There are several classes of indicators I routinely follow to track market strength and weakness. These include measures of sentiment, breadth, momentum, volatility, correlation, and market participation (behavior of large market participants). Among these measures, there is often considerable statistical overlap. Because they are correlated, they are not truly measuring different things. In an upcoming post, I will address this issue by discussing purified indicators--ones in which overlap has been removed, so that we are looking at purer forms of sentiment, breadth, etc. For an inspiring example of purification, check out this paper from David Aronson highlighting his construction of a purified VIX measure.
Above we see three current measures of market breadth. The top chart tracks the sum of 5, 20, and 100-day new highs minus new lows among all shares in the Standard and Poor's 500 Index. The middle chart looks at the average of the percentages of stocks in that index that are trading above their 3, 5, 10, and 20-day moving averages. The raw data for both these measures come from Index Indicators. The bottom chart displays the sum of stocks across all exchanges that are making fresh three-month new highs minus new lows.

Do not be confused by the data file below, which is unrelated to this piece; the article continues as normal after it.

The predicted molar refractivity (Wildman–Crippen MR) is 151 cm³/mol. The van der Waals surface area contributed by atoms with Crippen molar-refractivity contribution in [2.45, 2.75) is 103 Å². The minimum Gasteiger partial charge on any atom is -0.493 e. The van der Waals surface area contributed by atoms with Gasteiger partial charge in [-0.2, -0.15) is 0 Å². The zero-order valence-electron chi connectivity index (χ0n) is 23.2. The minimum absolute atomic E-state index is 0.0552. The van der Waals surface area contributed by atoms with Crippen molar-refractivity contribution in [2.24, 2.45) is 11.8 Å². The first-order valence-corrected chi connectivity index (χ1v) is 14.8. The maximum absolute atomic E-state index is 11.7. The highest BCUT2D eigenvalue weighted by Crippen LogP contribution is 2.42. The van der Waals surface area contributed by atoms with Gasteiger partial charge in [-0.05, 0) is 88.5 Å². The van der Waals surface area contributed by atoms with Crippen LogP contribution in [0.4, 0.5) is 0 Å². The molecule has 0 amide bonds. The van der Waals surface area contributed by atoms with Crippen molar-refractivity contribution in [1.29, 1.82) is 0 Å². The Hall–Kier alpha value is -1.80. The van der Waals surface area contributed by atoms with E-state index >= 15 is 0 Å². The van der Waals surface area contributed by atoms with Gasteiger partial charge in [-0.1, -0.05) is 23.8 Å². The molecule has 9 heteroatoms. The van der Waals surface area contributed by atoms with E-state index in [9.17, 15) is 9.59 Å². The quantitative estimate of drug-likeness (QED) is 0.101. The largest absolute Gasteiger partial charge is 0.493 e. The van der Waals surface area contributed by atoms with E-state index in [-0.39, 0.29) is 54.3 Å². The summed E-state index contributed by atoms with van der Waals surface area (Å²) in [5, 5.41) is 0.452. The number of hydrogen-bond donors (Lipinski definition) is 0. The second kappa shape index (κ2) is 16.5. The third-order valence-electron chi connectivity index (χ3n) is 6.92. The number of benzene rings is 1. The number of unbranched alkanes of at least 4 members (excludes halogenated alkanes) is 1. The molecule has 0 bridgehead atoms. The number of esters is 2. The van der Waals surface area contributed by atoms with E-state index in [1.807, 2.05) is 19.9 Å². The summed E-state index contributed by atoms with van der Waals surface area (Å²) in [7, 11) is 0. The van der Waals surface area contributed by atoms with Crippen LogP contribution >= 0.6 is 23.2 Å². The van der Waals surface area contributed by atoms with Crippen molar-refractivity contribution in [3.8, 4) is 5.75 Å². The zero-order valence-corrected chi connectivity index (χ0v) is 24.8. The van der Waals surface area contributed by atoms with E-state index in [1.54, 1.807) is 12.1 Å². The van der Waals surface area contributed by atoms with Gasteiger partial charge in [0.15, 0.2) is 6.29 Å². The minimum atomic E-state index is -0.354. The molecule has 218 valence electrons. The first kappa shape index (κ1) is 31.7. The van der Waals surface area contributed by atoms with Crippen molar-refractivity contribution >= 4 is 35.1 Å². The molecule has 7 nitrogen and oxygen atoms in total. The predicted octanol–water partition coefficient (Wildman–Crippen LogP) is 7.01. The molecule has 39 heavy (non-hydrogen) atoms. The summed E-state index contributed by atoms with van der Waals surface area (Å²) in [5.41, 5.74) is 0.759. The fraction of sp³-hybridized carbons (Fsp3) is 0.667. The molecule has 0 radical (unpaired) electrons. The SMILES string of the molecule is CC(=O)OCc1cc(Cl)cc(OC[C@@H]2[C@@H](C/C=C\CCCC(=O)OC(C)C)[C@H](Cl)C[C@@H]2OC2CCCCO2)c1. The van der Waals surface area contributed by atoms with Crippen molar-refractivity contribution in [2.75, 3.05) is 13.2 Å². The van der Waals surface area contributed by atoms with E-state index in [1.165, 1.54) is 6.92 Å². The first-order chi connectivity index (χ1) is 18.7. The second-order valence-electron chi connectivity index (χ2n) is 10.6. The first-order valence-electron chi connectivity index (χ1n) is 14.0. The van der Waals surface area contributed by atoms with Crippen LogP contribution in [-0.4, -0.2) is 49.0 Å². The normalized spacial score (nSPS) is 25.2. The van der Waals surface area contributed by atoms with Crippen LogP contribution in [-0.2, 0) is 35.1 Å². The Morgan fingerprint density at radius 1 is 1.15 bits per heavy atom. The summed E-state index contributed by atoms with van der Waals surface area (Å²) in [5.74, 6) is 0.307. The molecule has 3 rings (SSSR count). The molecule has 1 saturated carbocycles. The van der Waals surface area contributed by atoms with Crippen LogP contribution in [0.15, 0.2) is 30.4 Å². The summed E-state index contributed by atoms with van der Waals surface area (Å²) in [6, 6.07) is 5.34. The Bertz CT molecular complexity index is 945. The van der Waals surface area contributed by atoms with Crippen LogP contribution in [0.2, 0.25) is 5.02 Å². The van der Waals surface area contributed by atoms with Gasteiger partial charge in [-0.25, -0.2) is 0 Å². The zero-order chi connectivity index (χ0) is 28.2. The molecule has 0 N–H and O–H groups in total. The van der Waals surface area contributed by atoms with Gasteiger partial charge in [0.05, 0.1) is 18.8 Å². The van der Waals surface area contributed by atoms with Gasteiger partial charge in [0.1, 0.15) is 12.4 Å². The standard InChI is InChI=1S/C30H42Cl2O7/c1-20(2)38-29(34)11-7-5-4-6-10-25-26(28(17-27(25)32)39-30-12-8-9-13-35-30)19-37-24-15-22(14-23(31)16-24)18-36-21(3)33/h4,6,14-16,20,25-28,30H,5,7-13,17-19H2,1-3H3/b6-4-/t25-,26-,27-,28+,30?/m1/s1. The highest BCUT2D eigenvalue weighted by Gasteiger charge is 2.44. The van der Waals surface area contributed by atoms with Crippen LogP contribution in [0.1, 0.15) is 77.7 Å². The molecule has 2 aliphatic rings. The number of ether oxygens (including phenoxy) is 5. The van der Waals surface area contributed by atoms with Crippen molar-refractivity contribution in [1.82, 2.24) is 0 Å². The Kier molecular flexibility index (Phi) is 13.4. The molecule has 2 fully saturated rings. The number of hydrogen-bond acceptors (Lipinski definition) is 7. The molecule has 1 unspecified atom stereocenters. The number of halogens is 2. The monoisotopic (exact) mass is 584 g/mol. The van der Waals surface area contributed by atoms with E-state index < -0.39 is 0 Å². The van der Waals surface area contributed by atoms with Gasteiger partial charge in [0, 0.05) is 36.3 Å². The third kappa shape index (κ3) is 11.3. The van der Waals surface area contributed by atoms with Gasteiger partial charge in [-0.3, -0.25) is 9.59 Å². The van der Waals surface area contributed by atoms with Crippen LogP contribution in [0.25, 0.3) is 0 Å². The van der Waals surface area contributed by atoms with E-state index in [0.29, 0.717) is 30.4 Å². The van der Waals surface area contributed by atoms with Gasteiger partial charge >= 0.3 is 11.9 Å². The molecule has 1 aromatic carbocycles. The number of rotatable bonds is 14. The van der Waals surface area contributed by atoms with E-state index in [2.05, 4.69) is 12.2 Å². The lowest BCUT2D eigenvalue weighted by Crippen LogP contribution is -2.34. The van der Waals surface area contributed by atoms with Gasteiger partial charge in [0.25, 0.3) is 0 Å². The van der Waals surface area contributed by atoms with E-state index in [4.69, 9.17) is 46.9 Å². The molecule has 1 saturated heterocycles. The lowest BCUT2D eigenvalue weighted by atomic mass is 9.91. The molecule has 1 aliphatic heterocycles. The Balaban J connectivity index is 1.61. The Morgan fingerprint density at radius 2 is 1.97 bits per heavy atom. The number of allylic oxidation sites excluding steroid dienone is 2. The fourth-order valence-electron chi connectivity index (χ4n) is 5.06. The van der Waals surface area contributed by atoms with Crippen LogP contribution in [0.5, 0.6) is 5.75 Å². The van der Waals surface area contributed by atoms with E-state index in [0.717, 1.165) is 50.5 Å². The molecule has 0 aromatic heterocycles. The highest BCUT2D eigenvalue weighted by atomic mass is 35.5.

Note that the three measures tell a similar story: Peaks in breadth tend to precede price peaks for intermediate-term market cycles. Until recently, successive breadth peaks were occurring at fresh price highs for the broad market. During this most recent cycle, we've seen lower peaks in breadth and a failure of breadth strength to generate fresh price highs. All of this is suggestive of a weakening/topping market, as recent buyers have not been able to sustain the market uptrend.
Further Reading: Tracking Breadth Across Cycles